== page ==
A teaching and research opportunity in Taiwan forced Yung-Mei Tsai to turn over the responsibilities of coordinating NACSA’s activities to Elena Yu four months earlier than originally planned. She agreed to serve as Coordinator of NACSA from May 1, 1992 until August 31, 1994, although no successor was immediately found who would follow her term. Elena Yu’s first action was to file for a Tax Identification Number (T.I.N) with the Internal Revenue Service, followed by an application for a non-profit and tax-exemption status. Next, an annual membership fee was established at $20 effective immediately in 1992, and beginning January 1, 1993, a Life Membership fee of $300 per person was collected. The membership size jumped from 43 to more than 70 within less than 12 months. Among the more than 100 members today, 30 are Life Members. During Elena’s term, she succeeded in obtaining a grant from Ford Foundation for an NACSA-sponsored conference on gender during the ASA meetings in Miami, Florida in 1993 (see elsewhere at this Website). Due to Elena’s wise investment decision, NACSA’s assets would also grow substantially.

In 1995, Dudley Poston succeeded Elena Yu as President of NACSA. During his term, with Alvin So as Secretary-Treasurer, the semi-annual newsletter of the association was on track with extensive information on members’ research activities, conference announcements and programs, and sociological developments in China, Hong Kong, and Taiwan. NACSA sponsored another conference right before the ASA annual meetings in Toronto in 1997 (see elsewhere at this Website). In 1997, Alvin So was appointed President by the Board to succeed Dudley Poston, and Xiangming Chen became the Secretary and edited the newsletters. In 1998, Alvin So’s career move to Hong Kong led the Board of Directors appointing Xiangming Chen as the next President for a two-year term. Xueguang Zhou became the Secretary and edited the newsletters. In 1999, NACSA sponsored another conference right before the ASA meetings in Chicago (see below). A new President will be appointed at the next Board meeting in 2000. Ping Chun Hsiung will edit the newsletters for the year 2000.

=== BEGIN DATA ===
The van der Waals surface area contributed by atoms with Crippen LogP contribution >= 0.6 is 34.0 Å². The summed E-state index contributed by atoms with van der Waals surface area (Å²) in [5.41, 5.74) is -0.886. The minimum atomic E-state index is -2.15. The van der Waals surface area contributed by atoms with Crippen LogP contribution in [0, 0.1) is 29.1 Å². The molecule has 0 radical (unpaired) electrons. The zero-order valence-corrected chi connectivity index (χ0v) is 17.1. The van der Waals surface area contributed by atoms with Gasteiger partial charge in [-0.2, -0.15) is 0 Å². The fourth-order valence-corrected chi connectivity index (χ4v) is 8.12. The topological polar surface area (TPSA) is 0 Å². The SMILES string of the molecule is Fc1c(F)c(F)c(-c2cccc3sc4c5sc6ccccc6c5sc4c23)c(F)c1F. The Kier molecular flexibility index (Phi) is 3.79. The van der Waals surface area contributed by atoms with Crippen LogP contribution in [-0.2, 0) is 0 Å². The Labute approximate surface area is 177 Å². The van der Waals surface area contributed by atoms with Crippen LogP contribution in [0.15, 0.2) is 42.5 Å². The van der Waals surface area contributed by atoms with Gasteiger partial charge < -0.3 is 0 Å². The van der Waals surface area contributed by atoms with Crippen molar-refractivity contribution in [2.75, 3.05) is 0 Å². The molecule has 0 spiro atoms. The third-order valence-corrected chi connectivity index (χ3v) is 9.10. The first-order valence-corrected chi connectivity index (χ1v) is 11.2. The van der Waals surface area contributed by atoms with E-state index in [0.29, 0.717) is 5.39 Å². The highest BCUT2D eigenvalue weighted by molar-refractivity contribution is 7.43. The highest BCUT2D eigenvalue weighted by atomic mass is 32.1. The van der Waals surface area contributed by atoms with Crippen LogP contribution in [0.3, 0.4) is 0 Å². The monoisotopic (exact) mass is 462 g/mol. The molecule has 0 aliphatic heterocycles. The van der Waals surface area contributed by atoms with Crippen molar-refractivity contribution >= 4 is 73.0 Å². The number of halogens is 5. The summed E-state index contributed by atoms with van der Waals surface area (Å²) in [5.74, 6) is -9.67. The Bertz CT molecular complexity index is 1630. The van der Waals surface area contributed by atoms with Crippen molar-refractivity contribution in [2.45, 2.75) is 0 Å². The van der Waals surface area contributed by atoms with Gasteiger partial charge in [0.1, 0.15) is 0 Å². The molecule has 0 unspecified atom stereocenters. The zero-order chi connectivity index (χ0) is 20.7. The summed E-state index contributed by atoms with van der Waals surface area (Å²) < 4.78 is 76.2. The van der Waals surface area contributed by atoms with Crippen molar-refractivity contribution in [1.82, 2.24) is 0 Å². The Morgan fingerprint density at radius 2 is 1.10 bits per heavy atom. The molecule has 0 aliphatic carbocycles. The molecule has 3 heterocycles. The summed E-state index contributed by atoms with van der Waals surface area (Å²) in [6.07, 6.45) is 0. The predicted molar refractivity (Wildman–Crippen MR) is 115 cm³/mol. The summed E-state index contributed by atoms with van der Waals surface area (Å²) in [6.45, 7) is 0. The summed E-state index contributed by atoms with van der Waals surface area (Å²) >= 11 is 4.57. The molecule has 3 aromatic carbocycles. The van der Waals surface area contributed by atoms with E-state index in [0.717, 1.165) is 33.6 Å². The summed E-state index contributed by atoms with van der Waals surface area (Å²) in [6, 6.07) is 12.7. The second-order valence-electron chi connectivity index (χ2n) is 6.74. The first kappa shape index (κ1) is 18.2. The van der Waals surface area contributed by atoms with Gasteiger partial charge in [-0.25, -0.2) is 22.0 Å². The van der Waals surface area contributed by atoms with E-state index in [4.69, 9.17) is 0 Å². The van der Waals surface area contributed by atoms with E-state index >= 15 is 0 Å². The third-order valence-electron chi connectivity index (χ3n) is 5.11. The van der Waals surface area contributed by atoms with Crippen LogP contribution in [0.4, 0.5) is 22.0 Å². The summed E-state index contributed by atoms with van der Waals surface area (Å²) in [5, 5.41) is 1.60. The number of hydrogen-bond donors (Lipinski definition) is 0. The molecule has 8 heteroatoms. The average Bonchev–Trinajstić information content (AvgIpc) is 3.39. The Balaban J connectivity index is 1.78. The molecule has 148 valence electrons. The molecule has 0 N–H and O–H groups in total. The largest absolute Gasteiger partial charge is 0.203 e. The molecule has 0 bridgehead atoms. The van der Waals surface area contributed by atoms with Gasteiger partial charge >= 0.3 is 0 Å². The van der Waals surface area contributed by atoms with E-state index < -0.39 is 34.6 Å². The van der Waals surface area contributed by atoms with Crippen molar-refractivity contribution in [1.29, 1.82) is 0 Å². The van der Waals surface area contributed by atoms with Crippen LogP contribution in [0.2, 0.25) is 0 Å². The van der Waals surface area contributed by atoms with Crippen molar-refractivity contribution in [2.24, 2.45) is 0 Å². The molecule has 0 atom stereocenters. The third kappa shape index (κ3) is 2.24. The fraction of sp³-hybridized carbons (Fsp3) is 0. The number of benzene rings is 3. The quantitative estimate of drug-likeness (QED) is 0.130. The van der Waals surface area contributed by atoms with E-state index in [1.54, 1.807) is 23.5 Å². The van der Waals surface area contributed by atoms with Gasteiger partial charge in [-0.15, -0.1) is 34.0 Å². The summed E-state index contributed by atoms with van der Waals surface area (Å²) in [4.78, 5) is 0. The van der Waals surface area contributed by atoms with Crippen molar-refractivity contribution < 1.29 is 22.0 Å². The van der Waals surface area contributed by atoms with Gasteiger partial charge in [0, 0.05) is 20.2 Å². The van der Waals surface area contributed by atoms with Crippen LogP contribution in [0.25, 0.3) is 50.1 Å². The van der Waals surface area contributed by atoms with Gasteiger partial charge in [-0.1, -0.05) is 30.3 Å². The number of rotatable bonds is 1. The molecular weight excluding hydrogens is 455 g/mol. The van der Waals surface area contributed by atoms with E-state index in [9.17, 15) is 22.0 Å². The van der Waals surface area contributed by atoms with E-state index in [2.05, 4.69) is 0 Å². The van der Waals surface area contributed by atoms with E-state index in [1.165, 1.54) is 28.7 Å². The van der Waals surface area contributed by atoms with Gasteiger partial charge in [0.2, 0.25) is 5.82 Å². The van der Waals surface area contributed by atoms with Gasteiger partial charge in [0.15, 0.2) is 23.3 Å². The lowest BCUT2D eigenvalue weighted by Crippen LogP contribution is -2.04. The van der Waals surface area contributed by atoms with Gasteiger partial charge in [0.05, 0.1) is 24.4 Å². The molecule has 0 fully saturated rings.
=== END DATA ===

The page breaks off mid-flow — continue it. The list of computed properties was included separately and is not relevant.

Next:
Counting its informal gestation phase, NACSA’s history has spanned over the last two decades of the 20th century. This period has witnessed a most rapid growth in the sociological research on Chinese societies and populations on both sides of the Pacific Rim, especially the People’s Republic of China. This research is characterized by innovative theoretical development, extensive use of both survey and case study methods, and close collaboration between North American sociologists and their Chinese counterparts in China, Hong Kong, and Taiwan. The published research results have made their way repeatedly into the top journals of mainstream sociology in North America. NACSA’s history has also coincided with rapidly growing numbers of students from China, Taiwan, and Hong Kong obtaining sociology Ph.D. degrees in North American universities. A significant group of them (estimated in the 30s) has become faculty members at North American universities and colleges, with some establishing themselves at the top-tier sociology departments. Many others have returned to China, Hong Kong, and Taiwan to become key players in a new generation of researchers and teachers at universities and institutes. Poised to take advantage of this dynamic research environment and talent pool, NACSA’s prospect in the 21st century looks bright indeed.

*This is partly based on a document written by Elena Yu in 1997.